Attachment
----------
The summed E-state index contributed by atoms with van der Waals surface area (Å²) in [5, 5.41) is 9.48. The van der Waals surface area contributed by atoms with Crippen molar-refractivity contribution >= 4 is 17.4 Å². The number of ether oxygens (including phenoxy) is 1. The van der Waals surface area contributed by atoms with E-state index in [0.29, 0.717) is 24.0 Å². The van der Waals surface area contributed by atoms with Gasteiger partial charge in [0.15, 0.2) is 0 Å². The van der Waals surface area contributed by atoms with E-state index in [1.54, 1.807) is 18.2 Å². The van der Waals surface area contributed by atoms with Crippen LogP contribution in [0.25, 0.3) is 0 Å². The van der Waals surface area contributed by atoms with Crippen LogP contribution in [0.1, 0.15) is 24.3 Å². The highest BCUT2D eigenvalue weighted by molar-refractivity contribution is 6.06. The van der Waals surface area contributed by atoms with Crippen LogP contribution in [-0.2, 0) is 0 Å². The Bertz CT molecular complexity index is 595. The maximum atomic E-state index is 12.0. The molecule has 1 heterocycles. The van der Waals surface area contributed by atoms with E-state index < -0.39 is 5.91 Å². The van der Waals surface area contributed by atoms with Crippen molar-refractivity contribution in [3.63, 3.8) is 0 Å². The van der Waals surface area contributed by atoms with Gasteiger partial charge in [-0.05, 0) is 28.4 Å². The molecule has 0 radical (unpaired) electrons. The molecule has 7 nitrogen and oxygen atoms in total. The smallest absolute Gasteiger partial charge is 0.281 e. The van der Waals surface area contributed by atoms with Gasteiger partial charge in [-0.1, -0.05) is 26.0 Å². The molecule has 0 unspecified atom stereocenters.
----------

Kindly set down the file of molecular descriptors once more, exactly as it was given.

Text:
The summed E-state index contributed by atoms with van der Waals surface area (Å²) in [5, 5.41) is 9.48. The van der Waals surface area contributed by atoms with Crippen molar-refractivity contribution >= 4 is 17.4 Å². The number of ether oxygens (including phenoxy) is 1. The van der Waals surface area contributed by atoms with E-state index in [0.29, 0.717) is 24.0 Å². The van der Waals surface area contributed by atoms with Gasteiger partial charge in [0.15, 0.2) is 0 Å². The van der Waals surface area contributed by atoms with E-state index in [1.54, 1.807) is 18.2 Å². The van der Waals surface area contributed by atoms with Crippen LogP contribution in [0.25, 0.3) is 0 Å². The van der Waals surface area contributed by atoms with Crippen LogP contribution in [0.1, 0.15) is 24.3 Å². The highest BCUT2D eigenvalue weighted by molar-refractivity contribution is 6.06. The van der Waals surface area contributed by atoms with Crippen LogP contribution in [-0.2, 0) is 0 Å². The Bertz CT molecular complexity index is 595. The maximum atomic E-state index is 12.0. The molecule has 1 heterocycles. The van der Waals surface area contributed by atoms with E-state index < -0.39 is 5.91 Å². The van der Waals surface area contributed by atoms with Crippen molar-refractivity contribution in [3.63, 3.8) is 0 Å². The van der Waals surface area contributed by atoms with Gasteiger partial charge in [-0.05, 0) is 28.4 Å². The molecule has 0 radical (unpaired) electrons. The molecule has 7 nitrogen and oxygen atoms in total. The smallest absolute Gasteiger partial charge is 0.281 e. The van der Waals surface area contributed by atoms with Gasteiger partial charge in [-0.1, -0.05) is 26.0 Å². The molecule has 0 unspecified atom stereocenters.